Law professor Lawrence Lessig dropped his campaign for the Democratic nomination Tuesday.


Lessig is an activist for campaign-financing reform, and he based his entire presidential race around two ideas. First, as he said in his farewell video, he claimed that nothing can be done about issues Democrats care about unless the way campaigns are financed changes. Second, he said that if he had been elected based on this one issue, he would have had a voter mandate, and Congress would have had no choice but to pass the reforms he wanted.

Vox’s Dylan Matthews nails Lessig’s first contention in a tweet: “The entire central organizing premise for Lessig2016 was ridiculous. Of course you can get important stuff done [without] campaign finance reform.”

Yup. True, many liberals were disappointed in what they saw as compromises in Obamacare, the economic stimulus, the Dodd- Frank financial reform package, the president’s executive action on immigration and climate, and all of the other changes in federal policy over the last seven years. But one has to be far from the U.S. mainstream to believe that nothing significant happened, especially in the two years Barack Obama had a Democratic Congress.

Moreover, congressional capacity is limited. Had the 111th Congress (2009-2010) focused on campaign finance and similar policies involving the political process, it would have had to give up legislation that it passed in other areas.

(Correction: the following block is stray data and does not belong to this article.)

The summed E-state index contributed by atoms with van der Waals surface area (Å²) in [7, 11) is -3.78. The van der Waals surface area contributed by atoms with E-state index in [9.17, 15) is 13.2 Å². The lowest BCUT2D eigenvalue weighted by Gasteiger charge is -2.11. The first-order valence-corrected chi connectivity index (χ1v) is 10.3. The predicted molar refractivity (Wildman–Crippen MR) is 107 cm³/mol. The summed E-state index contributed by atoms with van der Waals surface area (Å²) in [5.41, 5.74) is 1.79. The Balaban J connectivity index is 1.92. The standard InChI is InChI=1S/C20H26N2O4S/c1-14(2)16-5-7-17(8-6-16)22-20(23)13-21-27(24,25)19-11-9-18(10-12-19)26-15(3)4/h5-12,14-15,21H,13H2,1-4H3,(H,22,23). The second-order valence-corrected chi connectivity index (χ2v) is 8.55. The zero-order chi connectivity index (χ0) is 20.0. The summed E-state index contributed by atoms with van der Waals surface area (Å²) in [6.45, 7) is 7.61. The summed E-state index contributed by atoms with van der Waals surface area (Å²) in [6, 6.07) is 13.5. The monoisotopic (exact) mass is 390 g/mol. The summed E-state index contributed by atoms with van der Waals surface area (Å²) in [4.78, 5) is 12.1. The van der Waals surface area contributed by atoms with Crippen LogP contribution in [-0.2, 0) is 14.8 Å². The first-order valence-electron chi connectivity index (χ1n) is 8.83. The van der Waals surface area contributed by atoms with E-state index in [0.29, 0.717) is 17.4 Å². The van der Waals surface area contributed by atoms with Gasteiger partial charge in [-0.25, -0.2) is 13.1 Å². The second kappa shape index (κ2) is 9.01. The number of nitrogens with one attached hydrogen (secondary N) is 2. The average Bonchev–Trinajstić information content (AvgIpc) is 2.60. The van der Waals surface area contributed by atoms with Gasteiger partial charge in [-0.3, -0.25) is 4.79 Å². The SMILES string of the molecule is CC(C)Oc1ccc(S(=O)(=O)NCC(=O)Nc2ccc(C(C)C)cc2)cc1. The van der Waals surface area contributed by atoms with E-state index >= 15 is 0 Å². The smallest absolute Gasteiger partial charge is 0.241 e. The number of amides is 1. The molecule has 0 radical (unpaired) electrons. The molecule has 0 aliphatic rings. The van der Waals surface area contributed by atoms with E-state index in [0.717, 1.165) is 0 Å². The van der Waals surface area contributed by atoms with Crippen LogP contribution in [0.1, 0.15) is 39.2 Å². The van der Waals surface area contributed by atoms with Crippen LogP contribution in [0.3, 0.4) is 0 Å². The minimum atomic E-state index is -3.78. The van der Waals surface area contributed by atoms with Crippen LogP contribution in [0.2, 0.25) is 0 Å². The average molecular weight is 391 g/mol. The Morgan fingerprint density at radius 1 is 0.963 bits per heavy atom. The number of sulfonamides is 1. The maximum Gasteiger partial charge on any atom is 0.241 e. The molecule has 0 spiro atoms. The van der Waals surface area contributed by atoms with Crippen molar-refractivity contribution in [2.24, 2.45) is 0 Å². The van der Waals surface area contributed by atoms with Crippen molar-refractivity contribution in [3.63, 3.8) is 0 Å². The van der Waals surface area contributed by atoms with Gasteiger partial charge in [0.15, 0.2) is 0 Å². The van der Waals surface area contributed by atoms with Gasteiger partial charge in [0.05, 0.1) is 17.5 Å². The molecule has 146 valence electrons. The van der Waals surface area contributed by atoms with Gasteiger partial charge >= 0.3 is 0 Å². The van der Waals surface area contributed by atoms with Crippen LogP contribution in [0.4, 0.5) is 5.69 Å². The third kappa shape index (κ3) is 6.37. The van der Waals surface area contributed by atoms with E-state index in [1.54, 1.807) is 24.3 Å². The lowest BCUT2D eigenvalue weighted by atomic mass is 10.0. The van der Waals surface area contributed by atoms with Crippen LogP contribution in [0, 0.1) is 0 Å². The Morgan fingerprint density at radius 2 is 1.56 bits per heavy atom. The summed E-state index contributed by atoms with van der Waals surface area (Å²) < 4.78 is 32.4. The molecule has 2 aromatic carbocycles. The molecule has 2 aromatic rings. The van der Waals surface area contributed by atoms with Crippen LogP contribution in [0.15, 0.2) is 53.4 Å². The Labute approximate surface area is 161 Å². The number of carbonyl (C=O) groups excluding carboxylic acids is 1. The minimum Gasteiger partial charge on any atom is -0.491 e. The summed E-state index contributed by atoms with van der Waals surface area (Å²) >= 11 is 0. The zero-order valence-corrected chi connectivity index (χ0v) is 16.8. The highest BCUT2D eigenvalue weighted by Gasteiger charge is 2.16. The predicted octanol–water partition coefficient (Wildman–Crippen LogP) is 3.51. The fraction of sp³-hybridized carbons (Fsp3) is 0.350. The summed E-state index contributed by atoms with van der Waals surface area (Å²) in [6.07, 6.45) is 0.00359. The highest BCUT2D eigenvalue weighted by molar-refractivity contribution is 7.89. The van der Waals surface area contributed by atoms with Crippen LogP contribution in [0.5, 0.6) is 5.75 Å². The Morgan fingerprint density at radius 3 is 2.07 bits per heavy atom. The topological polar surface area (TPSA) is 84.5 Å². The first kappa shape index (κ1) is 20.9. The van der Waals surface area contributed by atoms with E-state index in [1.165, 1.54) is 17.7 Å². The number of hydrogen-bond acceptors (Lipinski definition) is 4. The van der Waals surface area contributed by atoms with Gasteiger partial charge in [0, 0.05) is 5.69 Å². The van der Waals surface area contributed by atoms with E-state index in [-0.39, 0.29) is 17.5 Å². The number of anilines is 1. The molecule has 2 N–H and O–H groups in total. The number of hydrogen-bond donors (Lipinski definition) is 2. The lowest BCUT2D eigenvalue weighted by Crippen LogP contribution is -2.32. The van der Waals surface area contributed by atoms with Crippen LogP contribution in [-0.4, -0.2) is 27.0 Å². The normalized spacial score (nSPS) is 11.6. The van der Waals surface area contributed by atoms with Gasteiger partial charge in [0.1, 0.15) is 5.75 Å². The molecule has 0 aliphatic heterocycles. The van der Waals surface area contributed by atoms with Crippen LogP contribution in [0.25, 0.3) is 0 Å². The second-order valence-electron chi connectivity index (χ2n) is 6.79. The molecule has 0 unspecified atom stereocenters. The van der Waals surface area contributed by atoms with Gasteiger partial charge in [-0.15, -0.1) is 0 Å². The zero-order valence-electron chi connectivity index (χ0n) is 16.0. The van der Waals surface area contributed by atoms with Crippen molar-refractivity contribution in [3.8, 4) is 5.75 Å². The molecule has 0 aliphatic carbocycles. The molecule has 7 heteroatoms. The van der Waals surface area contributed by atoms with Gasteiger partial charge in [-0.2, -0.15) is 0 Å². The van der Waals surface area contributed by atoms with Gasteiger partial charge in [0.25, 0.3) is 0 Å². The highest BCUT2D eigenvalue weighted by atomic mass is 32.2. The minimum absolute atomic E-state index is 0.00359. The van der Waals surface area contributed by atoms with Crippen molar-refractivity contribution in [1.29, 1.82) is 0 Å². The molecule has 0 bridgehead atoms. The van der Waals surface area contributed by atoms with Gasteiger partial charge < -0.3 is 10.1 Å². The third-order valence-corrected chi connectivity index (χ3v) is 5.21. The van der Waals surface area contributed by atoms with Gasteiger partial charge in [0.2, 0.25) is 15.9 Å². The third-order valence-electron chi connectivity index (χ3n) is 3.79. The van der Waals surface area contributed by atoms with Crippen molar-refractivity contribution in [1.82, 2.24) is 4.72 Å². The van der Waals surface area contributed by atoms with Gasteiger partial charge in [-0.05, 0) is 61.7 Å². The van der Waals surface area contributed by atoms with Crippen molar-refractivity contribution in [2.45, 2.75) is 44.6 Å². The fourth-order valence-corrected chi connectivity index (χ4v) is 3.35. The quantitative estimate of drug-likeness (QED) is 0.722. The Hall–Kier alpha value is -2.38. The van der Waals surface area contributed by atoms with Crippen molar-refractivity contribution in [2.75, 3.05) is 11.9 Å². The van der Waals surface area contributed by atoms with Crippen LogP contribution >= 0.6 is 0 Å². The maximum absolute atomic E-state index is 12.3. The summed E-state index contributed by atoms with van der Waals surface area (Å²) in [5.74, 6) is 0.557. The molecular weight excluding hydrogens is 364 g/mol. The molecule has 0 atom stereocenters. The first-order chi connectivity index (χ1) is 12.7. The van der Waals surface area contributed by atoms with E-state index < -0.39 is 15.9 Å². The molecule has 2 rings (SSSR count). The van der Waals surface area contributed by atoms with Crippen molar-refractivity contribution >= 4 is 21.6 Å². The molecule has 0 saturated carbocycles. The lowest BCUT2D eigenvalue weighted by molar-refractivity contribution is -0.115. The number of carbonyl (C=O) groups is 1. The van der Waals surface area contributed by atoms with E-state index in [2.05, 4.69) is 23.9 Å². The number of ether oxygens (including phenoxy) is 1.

And no matter what Lessig says about a mandate from voters, Republicans in Congress would have remained free to ignore his proposed legislation. Voters also would have elected those Republicans, who would have had no reason to give more weight to the president’s electorate.

Lessig complained that the Democrats excluded him from their debates. If true, good for them. Republicans should have taken tighter control of theirs, too. Remember, dozens of people “run” for president every cycle — people none of us ever hear about, but who nevertheless enter at least one primary. Lessig never gave anyone reason to believe he belonged in the “major candidate” category. He didn’t have conventional qualifications for the job and made no pretense of interest in being president. There’s no reason parties should elevate issue activism to the national debate platform.

If Lessig wants to move his issue to the top of the Democratic agenda, there are other ways to do that. His brief “candidacy” only hurt the cause he claims to care about — as was easy to predict from the outset.